So the TDG is not only seriously long, but it's seriously steep. Dauntingly so, perhaps, but it does change the game in one significant way - you have to go SLOWLY. So right from the start I decided that I will only run (or rather jog!) when it is actually easier than walking, and I have trained with this in mind. Since the West Highland Way in June I have covered about 25% less mileage than in previous years but have managed to average around 11,000 feet of ascent a week. Hope it's enough! I could have done more but I do this for fun, and while (for example) a better training day in the Lakes might be laps on Skiddaw, covering all the tops in the Grasmoor group was a much better day out.
The other advantage of going slowly is that you can eat and digest proper food in reasonable quantities, so if you can keep the muscles and joints in reasonable condition, the engine should stay fuelled much better than in a "normal" ultra.
|At the Gornergrat top station|
The TDG goes quite high. The UTMB touches 2500m at three points, while the TDG goes well clear of this on a dozen or so occasions, including the 3300m Col de Loson high point, so I'm using some of my time here in Zermatt to get a bit of acclimatisation in. Yesterday morning I walked up to the Gornergrat, about 1500m above the village; at 3100m it's still not the Col de Loson, but gets you in the right sort of area. I'm intending to walk up to the Hornli Hut on the Matterhorn later this week which is at 3260m.
During the BGR attempt in the Lakes back in July, I was chatting to John Malcolm about the TDG and he asked whether I had a strategy for the race; at the time I confessed that I didn't have a clue. Well, since then I've read a few race tales, had a think, and fixed on a plan. Of course it may not survive the first day but you have to start somewhere. As the race starts at 10 in the morning, I've decided to carry on through the first night without stopping. In all probability I'll still be too caught up in getting under way to sleep even if I tried, so I'll hope to get through to the second valley base at Cogne before my first major stop. After that I'll hope to get into some sort of rhythm and stop for 4 or 5 hours each day to regroup. I'll be happy to finish at around the 144 hour mark. 150 seems generous but I'm sure it isn't, judging by previous years' results. On top of this, my only simple rules will be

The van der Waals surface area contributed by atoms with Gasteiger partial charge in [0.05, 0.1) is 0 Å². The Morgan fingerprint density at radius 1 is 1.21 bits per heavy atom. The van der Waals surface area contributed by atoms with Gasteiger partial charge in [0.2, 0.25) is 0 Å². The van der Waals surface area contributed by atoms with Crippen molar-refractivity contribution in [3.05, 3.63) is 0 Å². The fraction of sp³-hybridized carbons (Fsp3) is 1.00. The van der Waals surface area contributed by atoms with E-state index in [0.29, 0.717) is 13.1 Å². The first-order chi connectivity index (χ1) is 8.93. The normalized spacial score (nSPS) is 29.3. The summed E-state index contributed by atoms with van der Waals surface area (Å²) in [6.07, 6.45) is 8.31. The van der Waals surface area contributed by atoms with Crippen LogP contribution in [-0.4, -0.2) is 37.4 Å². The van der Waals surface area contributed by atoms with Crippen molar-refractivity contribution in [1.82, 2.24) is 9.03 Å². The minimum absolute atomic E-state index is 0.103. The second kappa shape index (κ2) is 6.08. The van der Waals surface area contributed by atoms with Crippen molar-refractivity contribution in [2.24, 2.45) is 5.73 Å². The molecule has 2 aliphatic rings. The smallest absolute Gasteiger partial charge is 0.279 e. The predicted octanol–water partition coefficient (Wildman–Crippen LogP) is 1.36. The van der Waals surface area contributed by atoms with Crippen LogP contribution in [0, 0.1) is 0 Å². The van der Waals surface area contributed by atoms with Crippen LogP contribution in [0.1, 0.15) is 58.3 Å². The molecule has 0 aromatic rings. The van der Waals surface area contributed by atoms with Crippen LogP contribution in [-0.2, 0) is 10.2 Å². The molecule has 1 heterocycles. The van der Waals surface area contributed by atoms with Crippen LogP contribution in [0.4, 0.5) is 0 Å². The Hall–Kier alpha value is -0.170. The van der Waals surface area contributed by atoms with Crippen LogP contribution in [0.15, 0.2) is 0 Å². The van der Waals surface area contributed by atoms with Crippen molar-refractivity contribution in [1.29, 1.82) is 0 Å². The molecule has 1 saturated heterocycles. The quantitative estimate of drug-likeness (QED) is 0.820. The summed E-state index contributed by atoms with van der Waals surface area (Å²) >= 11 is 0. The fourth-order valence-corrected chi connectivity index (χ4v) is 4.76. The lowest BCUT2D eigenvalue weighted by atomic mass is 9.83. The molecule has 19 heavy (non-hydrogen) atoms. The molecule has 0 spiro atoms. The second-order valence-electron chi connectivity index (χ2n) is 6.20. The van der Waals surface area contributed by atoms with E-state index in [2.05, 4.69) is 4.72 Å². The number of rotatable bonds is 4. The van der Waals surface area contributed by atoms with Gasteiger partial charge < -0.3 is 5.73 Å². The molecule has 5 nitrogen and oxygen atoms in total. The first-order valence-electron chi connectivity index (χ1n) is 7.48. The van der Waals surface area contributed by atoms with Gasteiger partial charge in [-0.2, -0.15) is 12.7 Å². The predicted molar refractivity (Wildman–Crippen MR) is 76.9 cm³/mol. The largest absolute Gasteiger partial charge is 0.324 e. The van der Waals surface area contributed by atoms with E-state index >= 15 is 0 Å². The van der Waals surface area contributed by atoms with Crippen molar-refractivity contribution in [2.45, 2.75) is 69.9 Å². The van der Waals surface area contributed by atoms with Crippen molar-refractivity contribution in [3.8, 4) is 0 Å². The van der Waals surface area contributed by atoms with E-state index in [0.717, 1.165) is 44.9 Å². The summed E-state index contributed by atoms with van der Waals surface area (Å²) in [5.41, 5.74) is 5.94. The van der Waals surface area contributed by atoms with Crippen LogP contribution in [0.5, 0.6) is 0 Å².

- go SLOWLY. Don't climb at a pace that I can't keep up all day
- don't be too enthusiastic on the descents. My quads are better than my knees, so I can afford to indulge in a bit of work to soften the footfalls
- stay near the back of the field for at least the first 48 hours, even if it feels very slow. Looking at previous years splits, these times are easily fast enough to get round, and the cut-offs are generous (unlike those near the start of the UTMB!)
- take warm clothes for the nights, this is September at 10,000ft.
- fix any problem immediately. I'm sure this is not an event where you can "hang on".
I've one or two niggles of course; I've a knee that starts to stiffen on a long descent, an Achilles that needs taping, a hernia due to be fixed in October, and PF in one foot which flares up sporadically, so I'm not bombproof but then who is? I'm as well prepared as I'm ever likely to be and looking forward to getting to the start line. Watch this space.